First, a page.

Why is CF scheme participation profitable in other case studies, but not ours?

Contrary to our findings, many other studies find that CF scheme participation is profitable (e.g. rice in Benin, various commodities). These cases diverge from our case study in at least one of three following characteristics: First, other schemes work on commodities that allow for quality differentiation and associated added-value. As a result, CF scheme operators can pay a price premium to CF participants, which avoids side-selling problems. Second, they operate with commodities that are relatively new or have only a limited number of buyers, again reducing problems of side-selling. Third, other schemes work on commodities that require specific investments by farmers to prepare fields.

None of these three characteristics apply to maize in Ghana. There is a lack of a price premium and, in some cases, farmers receive below-market prices for maize under CF schemes. Maize is the dominant crop in the study area and multiple aggregators and traders are present in the communities, especially during harvest, to buy their produce. There are no required or induced land improvements and therefore there is virtually no technology and asset specificity.

How can profitability of maize CF participation be improved?

We ran simulations to predict the potential effect of three different interventions on the profitability of these schemes. First, one possible improvement in the contract design is to provide better terms of repayment and output prices for farmers. Using market prices to value the inputs provided on credit would mean greater profits from scheme participation. Yet, simulation results show that even then, participating farmers would have only a minimal increase in profits.

Second, we simulated the effect of a 50-percent reduction in fertilizer price, which was consistent with the government’s plan to reintroduce the fertilizer subsidy starting in 2016/2017. (The reintroduction of fertilizer subsidy in Ghana is under intense debate: Incentivizing technology adoption and production on the one hand but facing huge social costs and implementation challenges on the other hand.) We found that reducing fertilizer prices would lead to greater profits in some, but not all schemes.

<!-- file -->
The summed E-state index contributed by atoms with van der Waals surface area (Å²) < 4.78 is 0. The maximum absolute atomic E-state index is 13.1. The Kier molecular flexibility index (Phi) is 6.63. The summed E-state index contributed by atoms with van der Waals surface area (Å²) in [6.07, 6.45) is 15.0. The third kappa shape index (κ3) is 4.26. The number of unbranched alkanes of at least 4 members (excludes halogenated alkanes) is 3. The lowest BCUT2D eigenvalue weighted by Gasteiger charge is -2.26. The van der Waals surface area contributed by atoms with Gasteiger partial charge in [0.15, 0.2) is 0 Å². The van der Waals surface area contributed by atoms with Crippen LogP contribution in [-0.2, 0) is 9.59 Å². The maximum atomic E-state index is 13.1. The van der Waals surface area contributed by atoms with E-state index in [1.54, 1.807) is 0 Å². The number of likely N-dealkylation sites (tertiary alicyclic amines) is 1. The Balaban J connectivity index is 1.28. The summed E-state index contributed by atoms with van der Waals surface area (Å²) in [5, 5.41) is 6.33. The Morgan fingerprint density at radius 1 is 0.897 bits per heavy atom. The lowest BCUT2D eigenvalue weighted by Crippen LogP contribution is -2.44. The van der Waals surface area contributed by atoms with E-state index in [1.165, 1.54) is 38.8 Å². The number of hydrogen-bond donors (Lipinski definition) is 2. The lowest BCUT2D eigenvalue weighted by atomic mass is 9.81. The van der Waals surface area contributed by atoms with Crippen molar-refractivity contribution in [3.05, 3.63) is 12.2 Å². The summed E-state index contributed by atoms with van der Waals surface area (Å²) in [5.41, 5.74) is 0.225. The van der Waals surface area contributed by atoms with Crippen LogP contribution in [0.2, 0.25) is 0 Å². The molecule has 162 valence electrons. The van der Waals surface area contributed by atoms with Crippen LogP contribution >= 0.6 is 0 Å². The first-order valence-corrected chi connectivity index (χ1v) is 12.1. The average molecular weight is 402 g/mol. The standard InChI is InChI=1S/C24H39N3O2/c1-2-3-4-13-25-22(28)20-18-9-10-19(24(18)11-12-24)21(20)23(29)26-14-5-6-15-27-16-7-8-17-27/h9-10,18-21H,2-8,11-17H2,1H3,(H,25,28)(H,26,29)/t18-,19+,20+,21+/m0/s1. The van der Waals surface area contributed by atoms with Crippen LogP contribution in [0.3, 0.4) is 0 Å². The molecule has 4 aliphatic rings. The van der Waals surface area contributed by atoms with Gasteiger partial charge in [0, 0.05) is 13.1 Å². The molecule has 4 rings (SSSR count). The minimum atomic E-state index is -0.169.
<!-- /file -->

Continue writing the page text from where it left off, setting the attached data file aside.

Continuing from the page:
Third, we simulated the impact of a technology that would result in substantial yield improvements. Using the Pioneer 30Y87 maize variety is expected to yield 50-100 percent more than the currently-used Pannar varieties. A yield increase of 50 percent from this variety would result in a substantial increase in profits, even at the current high cost of credit. If yields are increased further, say by 100 percent, even more farmers would benefit from scheme participation.

Addressing the underlying problem

These results highlight the need for a more integrated approach to development and poverty reduction. The main problem in the study area in particular, and in Ghana in general, is not the unit prices or input costs, but rather the low productivity derived from these inputs. The yield increase that most farmers experience using improved inputs does not adequately compensate for the extra costs of using these improved technologies. Compared with contract design change by reducing repayment requirements, much greater impact could be achieved through improvements in technologies and yields. Developing and promoting higher yielding varieties and better technologies will be necessary to boost yields and incomes for a greater number of maize farmers.

Catherine Ragasa and Isabel Lambrecht are Research Fellows in IFPRI's Development Strategy and Governance Division.